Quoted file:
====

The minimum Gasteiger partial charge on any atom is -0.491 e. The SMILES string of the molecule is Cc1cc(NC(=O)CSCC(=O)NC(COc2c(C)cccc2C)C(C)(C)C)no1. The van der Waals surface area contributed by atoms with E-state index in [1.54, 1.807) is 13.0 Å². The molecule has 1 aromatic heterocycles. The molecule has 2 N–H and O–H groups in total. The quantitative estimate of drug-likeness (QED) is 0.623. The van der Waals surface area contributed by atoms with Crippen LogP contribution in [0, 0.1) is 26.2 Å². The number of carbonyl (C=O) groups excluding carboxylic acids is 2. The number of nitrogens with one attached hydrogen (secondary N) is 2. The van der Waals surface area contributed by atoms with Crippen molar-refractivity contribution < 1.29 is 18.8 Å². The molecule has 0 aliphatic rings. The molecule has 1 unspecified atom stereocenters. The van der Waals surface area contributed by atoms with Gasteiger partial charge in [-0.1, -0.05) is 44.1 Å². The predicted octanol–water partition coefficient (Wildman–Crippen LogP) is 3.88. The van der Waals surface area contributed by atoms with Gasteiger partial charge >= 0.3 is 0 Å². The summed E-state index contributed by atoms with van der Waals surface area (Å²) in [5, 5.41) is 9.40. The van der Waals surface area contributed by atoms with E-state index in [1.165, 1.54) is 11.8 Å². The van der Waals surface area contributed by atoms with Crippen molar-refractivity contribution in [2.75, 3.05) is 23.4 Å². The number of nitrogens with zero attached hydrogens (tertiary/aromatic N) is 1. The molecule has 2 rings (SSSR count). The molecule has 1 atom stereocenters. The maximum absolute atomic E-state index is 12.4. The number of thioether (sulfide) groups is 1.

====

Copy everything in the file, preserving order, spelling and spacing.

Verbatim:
The minimum Gasteiger partial charge on any atom is -0.491 e. The SMILES string of the molecule is Cc1cc(NC(=O)CSCC(=O)NC(COc2c(C)cccc2C)C(C)(C)C)no1. The van der Waals surface area contributed by atoms with E-state index in [1.54, 1.807) is 13.0 Å². The molecule has 1 aromatic heterocycles. The molecule has 2 N–H and O–H groups in total. The quantitative estimate of drug-likeness (QED) is 0.623. The van der Waals surface area contributed by atoms with Crippen LogP contribution in [0, 0.1) is 26.2 Å². The number of carbonyl (C=O) groups excluding carboxylic acids is 2. The number of nitrogens with one attached hydrogen (secondary N) is 2. The van der Waals surface area contributed by atoms with Crippen molar-refractivity contribution < 1.29 is 18.8 Å². The molecule has 0 aliphatic rings. The molecule has 1 unspecified atom stereocenters. The van der Waals surface area contributed by atoms with Gasteiger partial charge in [-0.1, -0.05) is 44.1 Å². The predicted octanol–water partition coefficient (Wildman–Crippen LogP) is 3.88. The van der Waals surface area contributed by atoms with Gasteiger partial charge >= 0.3 is 0 Å². The summed E-state index contributed by atoms with van der Waals surface area (Å²) in [5, 5.41) is 9.40. The van der Waals surface area contributed by atoms with E-state index in [1.165, 1.54) is 11.8 Å². The van der Waals surface area contributed by atoms with Crippen molar-refractivity contribution in [2.75, 3.05) is 23.4 Å². The number of nitrogens with zero attached hydrogens (tertiary/aromatic N) is 1. The molecule has 2 rings (SSSR count). The molecule has 1 atom stereocenters. The maximum absolute atomic E-state index is 12.4. The number of thioether (sulfide) groups is 1.